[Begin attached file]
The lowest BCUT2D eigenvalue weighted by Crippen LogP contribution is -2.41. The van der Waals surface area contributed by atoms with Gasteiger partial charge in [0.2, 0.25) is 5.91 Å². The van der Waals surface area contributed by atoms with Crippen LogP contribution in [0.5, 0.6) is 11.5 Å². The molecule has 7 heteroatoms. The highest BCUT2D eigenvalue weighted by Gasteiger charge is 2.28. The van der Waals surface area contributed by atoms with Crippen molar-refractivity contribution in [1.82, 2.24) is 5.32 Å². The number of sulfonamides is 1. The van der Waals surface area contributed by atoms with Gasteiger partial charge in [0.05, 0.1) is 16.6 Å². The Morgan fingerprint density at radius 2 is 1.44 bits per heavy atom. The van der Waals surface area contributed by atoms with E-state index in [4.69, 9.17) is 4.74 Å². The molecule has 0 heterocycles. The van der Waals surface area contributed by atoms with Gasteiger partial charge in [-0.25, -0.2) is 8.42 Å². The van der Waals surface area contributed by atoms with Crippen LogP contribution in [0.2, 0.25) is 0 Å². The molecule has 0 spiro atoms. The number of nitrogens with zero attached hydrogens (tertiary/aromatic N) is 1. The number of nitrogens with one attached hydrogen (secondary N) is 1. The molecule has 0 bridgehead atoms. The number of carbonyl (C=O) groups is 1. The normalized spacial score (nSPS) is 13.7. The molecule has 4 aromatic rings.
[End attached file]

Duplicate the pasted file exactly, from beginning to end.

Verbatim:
The lowest BCUT2D eigenvalue weighted by Crippen LogP contribution is -2.41. The van der Waals surface area contributed by atoms with Gasteiger partial charge in [0.2, 0.25) is 5.91 Å². The van der Waals surface area contributed by atoms with Crippen LogP contribution in [0.5, 0.6) is 11.5 Å². The molecule has 7 heteroatoms. The highest BCUT2D eigenvalue weighted by Gasteiger charge is 2.28. The van der Waals surface area contributed by atoms with Crippen molar-refractivity contribution in [1.82, 2.24) is 5.32 Å². The number of sulfonamides is 1. The van der Waals surface area contributed by atoms with Gasteiger partial charge in [0.05, 0.1) is 16.6 Å². The Morgan fingerprint density at radius 2 is 1.44 bits per heavy atom. The van der Waals surface area contributed by atoms with E-state index in [4.69, 9.17) is 4.74 Å². The molecule has 0 heterocycles. The van der Waals surface area contributed by atoms with Gasteiger partial charge in [-0.25, -0.2) is 8.42 Å². The van der Waals surface area contributed by atoms with Crippen LogP contribution in [0.2, 0.25) is 0 Å². The molecule has 0 spiro atoms. The number of nitrogens with zero attached hydrogens (tertiary/aromatic N) is 1. The number of nitrogens with one attached hydrogen (secondary N) is 1. The molecule has 0 bridgehead atoms. The number of carbonyl (C=O) groups is 1. The normalized spacial score (nSPS) is 13.7. The molecule has 4 aromatic rings.